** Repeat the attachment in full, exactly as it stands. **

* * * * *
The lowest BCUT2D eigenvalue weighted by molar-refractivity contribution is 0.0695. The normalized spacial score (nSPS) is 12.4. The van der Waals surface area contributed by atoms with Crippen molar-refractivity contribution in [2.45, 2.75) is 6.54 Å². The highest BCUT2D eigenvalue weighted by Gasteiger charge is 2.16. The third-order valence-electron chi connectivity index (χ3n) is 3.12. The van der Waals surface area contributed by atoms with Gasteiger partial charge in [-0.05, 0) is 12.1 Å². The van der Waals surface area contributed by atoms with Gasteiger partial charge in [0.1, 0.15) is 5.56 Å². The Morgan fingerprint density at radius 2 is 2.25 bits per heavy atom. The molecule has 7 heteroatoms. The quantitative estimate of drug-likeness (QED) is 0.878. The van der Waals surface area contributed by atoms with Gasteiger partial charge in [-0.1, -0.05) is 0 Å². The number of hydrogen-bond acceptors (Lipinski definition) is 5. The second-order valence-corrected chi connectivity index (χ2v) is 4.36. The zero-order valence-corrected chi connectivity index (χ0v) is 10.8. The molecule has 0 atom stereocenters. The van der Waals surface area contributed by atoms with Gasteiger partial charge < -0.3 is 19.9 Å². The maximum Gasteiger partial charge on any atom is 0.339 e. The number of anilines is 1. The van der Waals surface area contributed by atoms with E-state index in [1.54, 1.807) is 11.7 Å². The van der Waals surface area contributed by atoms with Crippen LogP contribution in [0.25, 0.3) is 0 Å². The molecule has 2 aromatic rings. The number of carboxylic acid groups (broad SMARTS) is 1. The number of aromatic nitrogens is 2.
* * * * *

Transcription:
The lowest BCUT2D eigenvalue weighted by molar-refractivity contribution is 0.0695. The normalized spacial score (nSPS) is 12.4. The van der Waals surface area contributed by atoms with Crippen molar-refractivity contribution in [2.45, 2.75) is 6.54 Å². The highest BCUT2D eigenvalue weighted by Gasteiger charge is 2.16. The third-order valence-electron chi connectivity index (χ3n) is 3.12. The van der Waals surface area contributed by atoms with Gasteiger partial charge in [-0.05, 0) is 12.1 Å². The van der Waals surface area contributed by atoms with Gasteiger partial charge in [0.1, 0.15) is 5.56 Å². The Morgan fingerprint density at radius 2 is 2.25 bits per heavy atom. The molecule has 7 heteroatoms. The quantitative estimate of drug-likeness (QED) is 0.878. The van der Waals surface area contributed by atoms with Gasteiger partial charge in [-0.1, -0.05) is 0 Å². The number of hydrogen-bond acceptors (Lipinski definition) is 5. The second-order valence-corrected chi connectivity index (χ2v) is 4.36. The zero-order valence-corrected chi connectivity index (χ0v) is 10.8. The molecule has 0 atom stereocenters. The van der Waals surface area contributed by atoms with Gasteiger partial charge < -0.3 is 19.9 Å². The maximum Gasteiger partial charge on any atom is 0.339 e. The number of anilines is 1. The van der Waals surface area contributed by atoms with E-state index in [1.54, 1.807) is 11.7 Å². The van der Waals surface area contributed by atoms with Crippen LogP contribution in [0.25, 0.3) is 0 Å². The molecule has 2 aromatic rings. The number of carboxylic acid groups (broad SMARTS) is 1. The number of aromatic nitrogens is 2.